Against drowning, against wounding,
So that there may come to me abundance of reward.
Christ with me, Christ before me, Christ behind me,
Christ in me, Christ beneath me, Christ above me,
Christ on my right, Christ on my left,
Christ when I lie down, Christ when I sit down, Christ when I arise,
Christ in the heart of every man who thinks of me,
Christ in the mouth of everyone who speaks of me,
Christ in every eye that sees me,
Christ in every ear that hears me.

I arise today
Through a mighty strength, the invocation of the Trinity,
Through belief in the threeness,
Through confession of the oneness,
Of the Creator of Creation.

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More Inspiration from the Early Church Fathers: The Dying Prayer of Polycarp

PolycarpI’m still reading through some of the writings from our early Church Fathers, the ones known as the Ante-Nicene Fathers (those who wrote before the Nicene Council of 324 AD.) To make a long story short, these writers were among the second generation of the Church, mentored by Apostles like Paul, Peter, and John. They provide a rare glimpse of what church life was like in the years immediately after the biblical records. They also show the tremendous perils the early Church faced, everything from dangerously divisive heresies to life-threatening persecution.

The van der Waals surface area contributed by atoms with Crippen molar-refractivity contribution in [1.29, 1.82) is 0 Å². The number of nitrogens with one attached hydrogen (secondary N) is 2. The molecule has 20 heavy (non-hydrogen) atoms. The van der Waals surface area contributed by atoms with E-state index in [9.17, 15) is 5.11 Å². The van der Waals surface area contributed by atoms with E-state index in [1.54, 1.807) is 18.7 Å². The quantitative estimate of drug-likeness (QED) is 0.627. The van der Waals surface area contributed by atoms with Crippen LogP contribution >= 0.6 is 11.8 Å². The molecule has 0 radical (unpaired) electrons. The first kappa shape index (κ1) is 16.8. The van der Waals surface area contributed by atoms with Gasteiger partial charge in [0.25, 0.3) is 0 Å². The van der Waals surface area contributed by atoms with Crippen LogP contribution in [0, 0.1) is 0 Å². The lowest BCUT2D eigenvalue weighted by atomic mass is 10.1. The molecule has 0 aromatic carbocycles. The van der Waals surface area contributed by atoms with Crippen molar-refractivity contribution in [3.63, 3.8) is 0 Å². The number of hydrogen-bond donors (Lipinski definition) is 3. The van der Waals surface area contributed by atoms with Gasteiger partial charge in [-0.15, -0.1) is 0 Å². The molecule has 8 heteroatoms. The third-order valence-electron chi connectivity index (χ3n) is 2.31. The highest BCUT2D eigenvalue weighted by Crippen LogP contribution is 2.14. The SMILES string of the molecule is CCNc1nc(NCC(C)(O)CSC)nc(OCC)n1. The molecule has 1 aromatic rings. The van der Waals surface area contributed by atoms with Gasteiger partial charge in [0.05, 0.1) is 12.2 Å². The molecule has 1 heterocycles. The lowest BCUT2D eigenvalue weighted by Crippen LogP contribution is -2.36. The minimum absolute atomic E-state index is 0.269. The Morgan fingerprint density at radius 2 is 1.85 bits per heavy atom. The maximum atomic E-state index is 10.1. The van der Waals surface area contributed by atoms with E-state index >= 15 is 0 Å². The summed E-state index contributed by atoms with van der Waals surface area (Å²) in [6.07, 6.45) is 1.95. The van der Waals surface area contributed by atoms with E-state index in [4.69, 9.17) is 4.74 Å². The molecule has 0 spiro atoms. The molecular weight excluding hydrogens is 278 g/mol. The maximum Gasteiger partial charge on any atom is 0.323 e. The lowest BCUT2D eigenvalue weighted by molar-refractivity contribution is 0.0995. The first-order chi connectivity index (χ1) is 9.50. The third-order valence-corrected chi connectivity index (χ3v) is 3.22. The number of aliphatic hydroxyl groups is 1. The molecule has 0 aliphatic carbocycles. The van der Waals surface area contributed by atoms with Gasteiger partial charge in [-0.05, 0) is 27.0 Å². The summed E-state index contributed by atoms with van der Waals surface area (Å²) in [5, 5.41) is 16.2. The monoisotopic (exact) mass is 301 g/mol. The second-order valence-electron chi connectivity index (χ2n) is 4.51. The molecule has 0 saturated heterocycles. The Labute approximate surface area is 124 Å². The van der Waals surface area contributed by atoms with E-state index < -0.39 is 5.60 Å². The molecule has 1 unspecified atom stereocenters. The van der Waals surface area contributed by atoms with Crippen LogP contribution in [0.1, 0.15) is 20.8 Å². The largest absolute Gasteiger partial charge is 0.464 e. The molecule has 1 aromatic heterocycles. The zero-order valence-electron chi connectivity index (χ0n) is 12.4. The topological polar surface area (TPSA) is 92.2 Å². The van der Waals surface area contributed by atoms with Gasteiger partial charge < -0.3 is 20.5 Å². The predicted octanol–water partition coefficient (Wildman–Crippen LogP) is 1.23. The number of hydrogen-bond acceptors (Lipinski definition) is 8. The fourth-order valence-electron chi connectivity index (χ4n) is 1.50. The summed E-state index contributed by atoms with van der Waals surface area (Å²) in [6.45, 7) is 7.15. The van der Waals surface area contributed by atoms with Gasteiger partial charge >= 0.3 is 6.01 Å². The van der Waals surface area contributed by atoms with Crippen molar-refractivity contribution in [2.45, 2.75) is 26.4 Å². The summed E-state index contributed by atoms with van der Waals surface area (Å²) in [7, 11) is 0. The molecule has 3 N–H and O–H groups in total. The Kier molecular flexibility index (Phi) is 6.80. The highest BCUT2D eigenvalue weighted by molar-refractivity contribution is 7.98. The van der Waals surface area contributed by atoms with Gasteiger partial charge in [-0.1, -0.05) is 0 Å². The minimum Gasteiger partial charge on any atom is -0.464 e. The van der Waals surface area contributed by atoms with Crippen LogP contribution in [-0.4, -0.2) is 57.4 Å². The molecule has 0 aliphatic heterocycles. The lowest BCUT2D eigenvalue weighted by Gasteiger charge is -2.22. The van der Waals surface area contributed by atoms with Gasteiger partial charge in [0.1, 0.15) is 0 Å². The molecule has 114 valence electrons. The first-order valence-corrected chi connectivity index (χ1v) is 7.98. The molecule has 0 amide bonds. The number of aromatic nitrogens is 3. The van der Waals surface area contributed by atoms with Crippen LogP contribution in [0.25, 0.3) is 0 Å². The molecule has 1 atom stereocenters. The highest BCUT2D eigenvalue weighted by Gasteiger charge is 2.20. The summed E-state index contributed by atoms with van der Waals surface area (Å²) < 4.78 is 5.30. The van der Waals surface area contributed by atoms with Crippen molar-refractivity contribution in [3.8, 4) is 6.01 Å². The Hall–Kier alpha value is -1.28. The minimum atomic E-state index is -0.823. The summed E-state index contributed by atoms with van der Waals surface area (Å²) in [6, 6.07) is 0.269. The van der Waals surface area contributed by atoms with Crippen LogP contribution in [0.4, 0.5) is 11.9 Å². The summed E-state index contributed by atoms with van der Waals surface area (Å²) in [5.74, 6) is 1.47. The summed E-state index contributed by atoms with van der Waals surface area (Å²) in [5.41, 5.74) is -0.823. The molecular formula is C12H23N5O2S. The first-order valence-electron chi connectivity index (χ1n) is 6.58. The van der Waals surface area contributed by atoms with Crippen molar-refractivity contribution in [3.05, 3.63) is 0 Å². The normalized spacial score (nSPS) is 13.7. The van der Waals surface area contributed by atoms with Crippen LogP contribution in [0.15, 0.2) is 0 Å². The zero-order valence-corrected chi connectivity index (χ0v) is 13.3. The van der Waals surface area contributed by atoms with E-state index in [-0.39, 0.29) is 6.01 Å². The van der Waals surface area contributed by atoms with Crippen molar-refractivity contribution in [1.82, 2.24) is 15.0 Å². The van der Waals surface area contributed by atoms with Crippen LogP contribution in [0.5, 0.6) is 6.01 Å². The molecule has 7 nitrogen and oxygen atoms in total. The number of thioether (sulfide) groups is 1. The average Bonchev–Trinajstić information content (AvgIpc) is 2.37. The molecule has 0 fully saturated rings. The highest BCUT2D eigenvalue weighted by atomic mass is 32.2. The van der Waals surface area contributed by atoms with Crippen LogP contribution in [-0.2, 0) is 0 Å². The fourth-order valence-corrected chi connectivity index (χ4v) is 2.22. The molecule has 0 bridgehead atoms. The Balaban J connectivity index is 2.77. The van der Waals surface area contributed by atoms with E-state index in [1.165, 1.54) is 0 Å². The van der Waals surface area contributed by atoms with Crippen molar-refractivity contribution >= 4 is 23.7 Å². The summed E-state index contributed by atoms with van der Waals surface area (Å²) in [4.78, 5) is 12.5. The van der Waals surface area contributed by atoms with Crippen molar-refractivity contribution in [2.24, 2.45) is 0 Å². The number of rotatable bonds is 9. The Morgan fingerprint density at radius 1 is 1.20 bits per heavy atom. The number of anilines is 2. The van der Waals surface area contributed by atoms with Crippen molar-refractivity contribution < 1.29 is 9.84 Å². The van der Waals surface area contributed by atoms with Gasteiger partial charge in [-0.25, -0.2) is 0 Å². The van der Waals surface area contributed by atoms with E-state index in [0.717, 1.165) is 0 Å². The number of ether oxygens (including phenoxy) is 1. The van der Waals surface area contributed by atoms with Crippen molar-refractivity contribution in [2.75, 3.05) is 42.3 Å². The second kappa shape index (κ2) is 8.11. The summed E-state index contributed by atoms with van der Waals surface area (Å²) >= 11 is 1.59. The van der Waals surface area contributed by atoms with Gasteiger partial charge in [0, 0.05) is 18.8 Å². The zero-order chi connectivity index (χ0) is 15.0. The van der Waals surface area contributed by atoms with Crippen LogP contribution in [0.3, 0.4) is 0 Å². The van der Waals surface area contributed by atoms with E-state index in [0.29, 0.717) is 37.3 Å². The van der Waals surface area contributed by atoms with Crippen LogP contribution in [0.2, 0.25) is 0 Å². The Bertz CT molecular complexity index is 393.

Polycarp, mentored by the Apostle John, was the leader of the church in Smyrna, a town located in modern day Turkey. He was eighty-six years old when he was captured, arrested, and publicly executed by the Roman authorities, and after his death, Polycarp became a widely celebrated hero of the Church throughout the Roman Empire. We still have some of his writings and the detailed description of his arrest and death called “The Martyrdom of Polycarp.”

Persecution and execution of Christians during this period of time was no rarity. The Roman Empire regarded Christians as “atheists” and “heretics”, atheists because they did not worship Roman idols and heretics for not acknowledging Caesar as a god. Christians were rounded up, coerced, tortured, and threatened with death to offer incense to idols and to say, “Caesar is Lord.” In response, most of these Christians refused and replied, “Christ is Lord.”